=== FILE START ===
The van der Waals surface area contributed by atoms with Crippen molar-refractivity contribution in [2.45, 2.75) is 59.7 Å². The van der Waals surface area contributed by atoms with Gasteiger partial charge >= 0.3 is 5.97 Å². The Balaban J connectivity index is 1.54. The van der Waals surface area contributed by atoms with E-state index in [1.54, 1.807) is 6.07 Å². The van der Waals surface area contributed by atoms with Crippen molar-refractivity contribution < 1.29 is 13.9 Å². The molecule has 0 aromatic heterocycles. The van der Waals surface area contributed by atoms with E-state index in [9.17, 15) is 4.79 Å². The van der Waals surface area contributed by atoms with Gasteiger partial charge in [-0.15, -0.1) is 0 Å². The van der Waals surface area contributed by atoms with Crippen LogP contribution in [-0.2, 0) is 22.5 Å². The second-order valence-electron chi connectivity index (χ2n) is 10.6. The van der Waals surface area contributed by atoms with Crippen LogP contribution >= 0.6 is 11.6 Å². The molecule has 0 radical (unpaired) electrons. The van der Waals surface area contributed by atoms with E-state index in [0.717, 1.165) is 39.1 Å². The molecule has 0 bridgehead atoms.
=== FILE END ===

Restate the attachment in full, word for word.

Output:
The van der Waals surface area contributed by atoms with Crippen molar-refractivity contribution in [2.45, 2.75) is 59.7 Å². The van der Waals surface area contributed by atoms with Gasteiger partial charge >= 0.3 is 5.97 Å². The Balaban J connectivity index is 1.54. The van der Waals surface area contributed by atoms with E-state index in [1.54, 1.807) is 6.07 Å². The van der Waals surface area contributed by atoms with Crippen molar-refractivity contribution < 1.29 is 13.9 Å². The molecule has 0 aromatic heterocycles. The van der Waals surface area contributed by atoms with E-state index in [9.17, 15) is 4.79 Å². The van der Waals surface area contributed by atoms with Gasteiger partial charge in [-0.15, -0.1) is 0 Å². The van der Waals surface area contributed by atoms with Crippen LogP contribution in [-0.2, 0) is 22.5 Å². The second-order valence-electron chi connectivity index (χ2n) is 10.6. The van der Waals surface area contributed by atoms with Crippen LogP contribution >= 0.6 is 11.6 Å². The molecule has 0 radical (unpaired) electrons. The van der Waals surface area contributed by atoms with E-state index in [0.717, 1.165) is 39.1 Å². The molecule has 0 bridgehead atoms.